Northrop Grumman has received additional funding to upgrade new MQ-4C Tritons to an Integrated Functional Capability 4.0 (IFC-4) multiple intelligence configuration for the US Navy and the Australian government.
The contract modification is worth US$15 million and, according to Northrop Grumman, will keep the MQ-4C Tritons on path to achieving Initial Operating Capability (IOC) in 2023.
IFC-4 will bring an enhanced multi-mission sensor capability as part of the US Navy’s Maritime Intelligence, Surveillance, Reconnaissance and Targeting (MISR&T) transition plan. The IFC-4 configuration has sensors which include: a Northrop Grumman AN/ZPY-3 Multi-Function Active Sensor (MFAS) X-band electronically scanned surveillance radar under the fuselage; a Raytheon AN/DAS-3 electro-optic, infra-red (EO/IR) sensor under the nose; Automatic Identification System (AIS); and a Sierra Nevada AN/ZLQ-1 Electronic Support Measures (ESM) payload for SIGINT gathering.
IFC-4 will allow the RAAF and US Navy to share data and maintain an 'unblinking' autonomous intelligence, surveillance, reconnaissance and targeting capability over some of the world’s most critical maritime regions. Australia is slated to acquire at least three under Air 7000 Phase 1B and possibly seven Triton aircraft in this configuration, and Northrop Grumman delivered the first MQ-4C Triton in IFC-4 configuration to the US Navy in February this year.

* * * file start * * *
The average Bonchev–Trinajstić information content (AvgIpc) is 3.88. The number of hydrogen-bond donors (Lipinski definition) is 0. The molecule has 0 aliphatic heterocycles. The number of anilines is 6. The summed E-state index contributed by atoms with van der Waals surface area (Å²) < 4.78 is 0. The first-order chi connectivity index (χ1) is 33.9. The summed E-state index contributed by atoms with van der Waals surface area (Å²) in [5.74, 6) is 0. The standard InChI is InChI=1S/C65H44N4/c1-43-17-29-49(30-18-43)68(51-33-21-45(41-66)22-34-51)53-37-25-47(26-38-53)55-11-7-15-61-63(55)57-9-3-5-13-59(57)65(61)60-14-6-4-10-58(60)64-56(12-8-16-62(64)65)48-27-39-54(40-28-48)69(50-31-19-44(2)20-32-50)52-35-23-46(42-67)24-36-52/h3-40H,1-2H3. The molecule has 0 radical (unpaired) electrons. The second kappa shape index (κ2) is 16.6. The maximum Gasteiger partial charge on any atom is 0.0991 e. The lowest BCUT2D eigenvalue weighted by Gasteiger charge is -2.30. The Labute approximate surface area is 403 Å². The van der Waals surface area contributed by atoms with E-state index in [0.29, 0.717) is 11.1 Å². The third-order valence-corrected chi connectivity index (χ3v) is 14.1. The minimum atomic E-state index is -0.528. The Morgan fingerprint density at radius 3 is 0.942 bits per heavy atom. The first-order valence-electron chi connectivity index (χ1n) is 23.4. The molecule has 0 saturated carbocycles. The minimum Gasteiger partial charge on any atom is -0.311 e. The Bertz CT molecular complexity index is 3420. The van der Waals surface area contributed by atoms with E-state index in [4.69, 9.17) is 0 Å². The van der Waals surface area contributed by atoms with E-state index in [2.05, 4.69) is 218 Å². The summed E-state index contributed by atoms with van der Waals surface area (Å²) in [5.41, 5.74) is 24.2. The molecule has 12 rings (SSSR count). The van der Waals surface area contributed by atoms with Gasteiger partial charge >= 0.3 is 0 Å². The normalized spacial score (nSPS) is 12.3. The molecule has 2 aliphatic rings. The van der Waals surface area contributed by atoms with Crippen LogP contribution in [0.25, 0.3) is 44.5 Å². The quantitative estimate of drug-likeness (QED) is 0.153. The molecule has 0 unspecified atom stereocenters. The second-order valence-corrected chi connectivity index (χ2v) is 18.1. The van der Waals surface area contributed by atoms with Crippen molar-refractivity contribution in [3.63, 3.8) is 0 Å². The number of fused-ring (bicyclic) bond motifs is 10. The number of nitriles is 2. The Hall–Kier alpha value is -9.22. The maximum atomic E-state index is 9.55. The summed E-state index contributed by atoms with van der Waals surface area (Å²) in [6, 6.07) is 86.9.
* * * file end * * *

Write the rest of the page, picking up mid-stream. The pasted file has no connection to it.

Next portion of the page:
In US Navy service, the Triton is designed to replace the Lockheed P-3C Orion maritime patrol aircraft (and complement the Boeing P-8A Poseidon). It will also replace the US Navy EP-3E Aeries signals intelligence (SIGINT) platform, meaning the aircraft will provide Australia with a significant SIGINT capability beyond that offered by the current AP-3C (EW) Orions and future MC-55A Peregrine fleets.
The US Navy plans to deploy Triton to five orbits worldwide.